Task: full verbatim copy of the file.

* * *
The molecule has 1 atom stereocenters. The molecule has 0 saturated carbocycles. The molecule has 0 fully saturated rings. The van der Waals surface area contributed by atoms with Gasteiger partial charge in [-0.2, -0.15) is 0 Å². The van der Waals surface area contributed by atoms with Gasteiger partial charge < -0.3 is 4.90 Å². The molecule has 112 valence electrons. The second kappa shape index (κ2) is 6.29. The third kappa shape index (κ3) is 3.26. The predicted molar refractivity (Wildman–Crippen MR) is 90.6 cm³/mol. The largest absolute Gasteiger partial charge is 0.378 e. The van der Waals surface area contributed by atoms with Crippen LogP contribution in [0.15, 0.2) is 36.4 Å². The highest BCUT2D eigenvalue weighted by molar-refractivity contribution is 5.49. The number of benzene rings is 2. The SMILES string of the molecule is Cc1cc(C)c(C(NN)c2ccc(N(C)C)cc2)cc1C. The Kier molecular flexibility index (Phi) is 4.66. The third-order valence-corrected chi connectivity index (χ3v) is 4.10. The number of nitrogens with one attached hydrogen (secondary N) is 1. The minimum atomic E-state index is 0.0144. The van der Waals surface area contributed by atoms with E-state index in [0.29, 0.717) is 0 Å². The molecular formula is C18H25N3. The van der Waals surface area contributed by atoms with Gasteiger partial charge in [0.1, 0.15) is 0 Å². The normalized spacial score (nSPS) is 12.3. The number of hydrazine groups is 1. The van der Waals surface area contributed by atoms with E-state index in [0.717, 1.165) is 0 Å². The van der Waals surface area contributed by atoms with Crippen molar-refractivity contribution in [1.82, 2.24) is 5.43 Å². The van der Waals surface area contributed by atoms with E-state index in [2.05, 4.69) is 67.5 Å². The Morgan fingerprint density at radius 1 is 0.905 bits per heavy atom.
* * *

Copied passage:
The molecule has 1 atom stereocenters. The molecule has 0 saturated carbocycles. The molecule has 0 fully saturated rings. The van der Waals surface area contributed by atoms with Gasteiger partial charge in [-0.2, -0.15) is 0 Å². The van der Waals surface area contributed by atoms with Gasteiger partial charge < -0.3 is 4.90 Å². The molecule has 112 valence electrons. The second kappa shape index (κ2) is 6.29. The third kappa shape index (κ3) is 3.26. The predicted molar refractivity (Wildman–Crippen MR) is 90.6 cm³/mol. The largest absolute Gasteiger partial charge is 0.378 e. The van der Waals surface area contributed by atoms with Crippen LogP contribution in [0.15, 0.2) is 36.4 Å². The highest BCUT2D eigenvalue weighted by molar-refractivity contribution is 5.49. The number of benzene rings is 2. The SMILES string of the molecule is Cc1cc(C)c(C(NN)c2ccc(N(C)C)cc2)cc1C. The Kier molecular flexibility index (Phi) is 4.66. The third-order valence-corrected chi connectivity index (χ3v) is 4.10. The number of nitrogens with one attached hydrogen (secondary N) is 1. The minimum atomic E-state index is 0.0144. The van der Waals surface area contributed by atoms with E-state index in [0.29, 0.717) is 0 Å². The molecular formula is C18H25N3. The van der Waals surface area contributed by atoms with Gasteiger partial charge in [0.1, 0.15) is 0 Å². The normalized spacial score (nSPS) is 12.3. The number of hydrazine groups is 1. The van der Waals surface area contributed by atoms with E-state index in [0.717, 1.165) is 0 Å². The van der Waals surface area contributed by atoms with Crippen molar-refractivity contribution in [1.82, 2.24) is 5.43 Å². The van der Waals surface area contributed by atoms with E-state index in [2.05, 4.69) is 67.5 Å². The Morgan fingerprint density at radius 1 is 0.905 bits per heavy atom.